Rodent Watering System DIY Tutorial(Split Line)

I have made this set up using supplies you can find on Amazon and even your local hardware store. They sell rodent watering system kits all over the internet, but I narrowed it down so you can create this rodent watering system with just the basics.

The supplies I used for this tutorial are from Reptile Basics, but I will link the Amazon replacements at the bottom of this post.

The system works with gravity so as long as you can put the bucket or tub above the rodent rack you can consider it an automatic rodent watering system.

The one I created is a split line so two of my rat breeding racks have a single bucket feeding 5 tubs each(total of 10).

Here’s what you’ll need:



  • Tubing – I got 50 feet but that is more than enough for 2 of these set ups. How much you’ll need depends on how long you’ll need your waterline to be. 
  • Quick disconnect – I have only found this on Reptile Basics. One of the reasons why I bought their products instead of opting for the less expensive alternatives. Without this piece you’ll need to fill the bucket with a hose nearby or drag the entire system to a water source. 
  • Bucket connector with valve. I recommend the valve so that you can shut off the water going to the lines at any time(it helps when refilling) 
  • T connectors – at least 10
  • L connectors x2
  • Nips 1 for each tub/cage(I used 10)
  • 5 gallon bucket or water container 


I will describe each step and show pictures for clarity. Let’s get started!

1. Drill the bucket or tub towards the bottom.

You’ll need to drill a hole to fit your bucket valve connector. If you’re unsure of what size it is start small and increase the size to see which one will fit the bucket connector.

Leave 1/2”-1” from the bottom to make sure you don’t drill through the bottom of the bucket.

 automatic rodent watering system

2. Attach the Bucket Connector(bulkhead) to the bucket.

You’ll have to unscrew the plastic nut that goes in the bucket. Automatic rodent watering system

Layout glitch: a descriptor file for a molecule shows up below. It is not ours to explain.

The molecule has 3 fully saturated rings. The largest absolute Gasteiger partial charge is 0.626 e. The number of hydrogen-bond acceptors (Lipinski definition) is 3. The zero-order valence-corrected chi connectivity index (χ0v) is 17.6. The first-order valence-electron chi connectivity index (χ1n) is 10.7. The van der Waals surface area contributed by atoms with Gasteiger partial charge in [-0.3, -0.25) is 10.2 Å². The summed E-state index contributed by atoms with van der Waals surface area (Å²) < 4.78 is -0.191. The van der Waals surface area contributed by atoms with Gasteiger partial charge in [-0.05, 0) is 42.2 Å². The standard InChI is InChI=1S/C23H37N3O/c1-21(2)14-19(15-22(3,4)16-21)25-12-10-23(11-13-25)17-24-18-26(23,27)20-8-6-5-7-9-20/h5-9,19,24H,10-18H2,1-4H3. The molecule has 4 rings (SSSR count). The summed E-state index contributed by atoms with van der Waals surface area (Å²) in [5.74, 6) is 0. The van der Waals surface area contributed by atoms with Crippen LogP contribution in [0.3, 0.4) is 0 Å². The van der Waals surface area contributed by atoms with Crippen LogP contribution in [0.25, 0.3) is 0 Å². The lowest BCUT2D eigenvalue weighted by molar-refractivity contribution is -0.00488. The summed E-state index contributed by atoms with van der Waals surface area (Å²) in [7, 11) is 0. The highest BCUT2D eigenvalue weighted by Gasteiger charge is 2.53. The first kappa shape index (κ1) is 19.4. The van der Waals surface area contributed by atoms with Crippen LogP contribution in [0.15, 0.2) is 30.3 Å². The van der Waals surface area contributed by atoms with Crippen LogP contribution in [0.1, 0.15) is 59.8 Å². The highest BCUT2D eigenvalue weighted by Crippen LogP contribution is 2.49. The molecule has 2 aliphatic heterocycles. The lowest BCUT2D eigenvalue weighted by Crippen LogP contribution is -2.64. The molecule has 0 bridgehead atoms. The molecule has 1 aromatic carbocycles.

Put the threaded part of it in the bucket so the valve is sticking out.

The tank connector should come with an O ring, a black rubber ring, that you’ll need to put on the outside of the bucket to stop water from coming out. This is important!!

Using the O ring will help prevent leaks. This also helps so that you don’t have to tighten the nut all the way causing plastic to crack. 

3. Attach a tube from the tank connector to one end of the Quick connector.

Then you’ll need to add tubing from the other end of the quick connector to a “T”connector.

If you are splitting the the  line like I did then you’ll need to connect it to the short end of the T connector. This “T” will be the “split.


From the first “T” you’ll need to connect one tube long enough to reach the top of the first tub or rack. Then place the long side of another “T” connector to that end of that tube.

The idea is to get one main line down the entire rack with tubes splitting to each tub. 

6. Attach the nipple

From the “T” connector you just added attach tubing long enough to reach INTO the first tub.

This is the end you’ll put the metal nipple (I added all the metal nipples after I finished all the tubing)

The next portion of the main line will need to reach the top of the next tub. You’ll put another long end of a T connector to that end. Add a line that goes INTO the second tub. And put the nipple on that end.

7. Repeat steps 5 and 6 until you get to the last tub. 

8. For The last tub you’ll need to put an “L” connector.

The “L” is used so the main line stops. So one end of the “L” should be connected to the main line and the otero end of the “L” should have a tubing that connects to the nipple that goes IN the last tub.

You’ll need to do the same thing for the other side (from the top split) I ended up doing each side simultaneous so I can match the length of the tubing. 

You’re all set!

Fill the bucket up with water and turn the valve on and you’ll have flowing water! The rodents know what to do. If they don’t right away they will figure it out since they’re curious creatures. 

Remember you can also use this method to do a single line. You would just need to skip splitting and connect a tube straight from the quick disconnect to the first tub. 

If you have any questions leave them down below. I’ll gladly explain in more detail where I can. 


Make sure nipples are secure. For the Amazon nipple ends they should come with a spring you can attach or reptile basics sells their own. 

Get Flexible tubing! It helps them stay in place and prevents the tubing from disconnecting. 

Clear tubing works best! Reptile basics only offers black opaque tubing as of now but if you can get a hold of clear it’s better so you can see where the waters going and if there are any blockages 

Make sure your rodents can’t reach the tubing or they’ll chew it and cause leaks. 

Check the size of your valve BEFORE you drill. It sounds simple but trust me I’ve made the mistake of not  checking. 

All of these supplies can be bought off of Amazon too! Check out our store front for a list of things to get.

DIY Automatic Watering System for Rodents
by Joce Arriba, Infinite Scales

Not interested in a rat water system? Check out this info on Ball Pythons and more!